Hawke's Bay Regional Council has declared a climate emergency, with little to no fanfare.

It follows similar declarations from seven other councils across New Zealand, including Auckland, Wellington, Environment Canterbury and Dunedin.

There were only a few members of the public there to witness the decision, in vast contrast to last week's Environment and Services Committee when protesters congregated outside the council buildings.

That meeting was to decide whether to go ahead with Wednesday's full council decision.

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As part of the climate emergency, HBRC agreed to provide an annual progress report regarding climate change, include climate change as a key factor in decision making and to reduce HBRC's greenhouse gas emissions.

It also voted to lobby the Ministry for the Environment to include greenhouse gas emissions in the consenting process.

Community engagement was highlighted as an area of importance.

The vote was not unanimous, councillor Fenton Wilson said he felt actions were more important that words.

"One of the first councils out of the blocks, Environment Canterbury declared an emergency ... there was lots of backslapping ... the very next meeting they put the bus fares up.

"So they are driving people out of public transport when they have just declared an emergency.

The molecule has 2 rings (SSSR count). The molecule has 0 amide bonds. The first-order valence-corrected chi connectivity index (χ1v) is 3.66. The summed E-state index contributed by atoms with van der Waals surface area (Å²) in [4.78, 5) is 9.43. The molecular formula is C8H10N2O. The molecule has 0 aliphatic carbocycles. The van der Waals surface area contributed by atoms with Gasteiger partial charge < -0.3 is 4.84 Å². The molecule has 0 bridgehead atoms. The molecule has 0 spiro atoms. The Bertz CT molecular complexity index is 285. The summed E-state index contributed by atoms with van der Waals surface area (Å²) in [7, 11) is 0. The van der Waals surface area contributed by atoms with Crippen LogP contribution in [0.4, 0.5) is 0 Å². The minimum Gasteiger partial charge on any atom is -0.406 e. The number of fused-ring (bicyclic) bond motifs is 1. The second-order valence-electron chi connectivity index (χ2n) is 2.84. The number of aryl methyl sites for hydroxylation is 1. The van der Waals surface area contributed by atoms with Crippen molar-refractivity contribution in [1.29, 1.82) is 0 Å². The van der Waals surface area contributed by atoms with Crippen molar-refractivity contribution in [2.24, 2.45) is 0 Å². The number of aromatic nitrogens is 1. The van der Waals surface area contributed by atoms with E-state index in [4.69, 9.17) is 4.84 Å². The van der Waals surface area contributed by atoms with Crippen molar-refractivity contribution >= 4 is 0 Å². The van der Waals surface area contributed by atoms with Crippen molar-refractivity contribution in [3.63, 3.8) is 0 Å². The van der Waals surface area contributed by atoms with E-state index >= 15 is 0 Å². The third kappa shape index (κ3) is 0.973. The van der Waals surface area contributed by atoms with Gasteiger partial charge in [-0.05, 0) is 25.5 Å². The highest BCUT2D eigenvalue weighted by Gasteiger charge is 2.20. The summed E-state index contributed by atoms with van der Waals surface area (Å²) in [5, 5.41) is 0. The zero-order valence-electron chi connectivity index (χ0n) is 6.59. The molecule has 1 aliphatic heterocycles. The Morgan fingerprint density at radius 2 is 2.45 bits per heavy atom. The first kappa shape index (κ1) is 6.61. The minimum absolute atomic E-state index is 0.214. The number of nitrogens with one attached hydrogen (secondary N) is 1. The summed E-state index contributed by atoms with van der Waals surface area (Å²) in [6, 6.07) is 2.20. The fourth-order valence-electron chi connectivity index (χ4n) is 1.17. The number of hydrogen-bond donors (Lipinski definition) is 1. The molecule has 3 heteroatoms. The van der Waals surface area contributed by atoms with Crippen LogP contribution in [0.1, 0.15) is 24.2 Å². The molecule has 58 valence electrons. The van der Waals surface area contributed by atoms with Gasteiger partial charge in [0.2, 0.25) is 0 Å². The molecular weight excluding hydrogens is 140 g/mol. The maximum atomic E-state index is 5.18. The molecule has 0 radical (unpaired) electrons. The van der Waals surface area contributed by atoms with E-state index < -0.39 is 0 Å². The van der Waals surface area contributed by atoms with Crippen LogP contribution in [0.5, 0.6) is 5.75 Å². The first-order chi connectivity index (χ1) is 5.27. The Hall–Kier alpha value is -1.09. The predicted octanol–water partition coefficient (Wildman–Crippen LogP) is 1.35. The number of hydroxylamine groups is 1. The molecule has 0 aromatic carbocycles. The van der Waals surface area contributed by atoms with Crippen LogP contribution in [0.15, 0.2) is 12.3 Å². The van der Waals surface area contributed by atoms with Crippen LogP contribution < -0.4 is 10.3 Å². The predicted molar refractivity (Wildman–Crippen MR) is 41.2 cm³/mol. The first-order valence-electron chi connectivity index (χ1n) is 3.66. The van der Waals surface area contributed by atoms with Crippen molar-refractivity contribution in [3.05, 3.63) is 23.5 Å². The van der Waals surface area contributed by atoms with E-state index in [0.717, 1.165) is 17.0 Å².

"We don't need to be clumsy and foolhardy in some of our declarations when in fact we are getting on and doing the work."

Councillor Debbie Hewitt also voted against the recommendations, saying she took issue with the word "emergency".

She said what the council is trying to achieve is climate change responsibility.

"We should be far more proactive on the ground than just declaring an emergency."

Councillor Neil Kirton said he could understand that perspective, however felt it was a bigger issue.

"The issue is not simply that this council protects its riverbanks and its other infrastructure.

"That's not the point, this is a much, much more significant move."

He compared it to New Zealand's nuclear free-stance, which was less about the impact the country could make on a global stage, but about making a point.

"It's about being a part of a global uprising."

Councillor Alan Dick, who voted against the recommendations when they were before the Environment and Services Committee, changed his vote and voted for the declaration.

However he said actions needed to follow.

"I am prepared to go with the flow on this, with the reservation that it is actions which are important."

Debate on the issue was relatively quick, perhaps due to chairman Rex Graham warning council at the beginning of the meeting he did not want any "Churchillian" style speeches, something Hawke's Bay regional councillors are known for.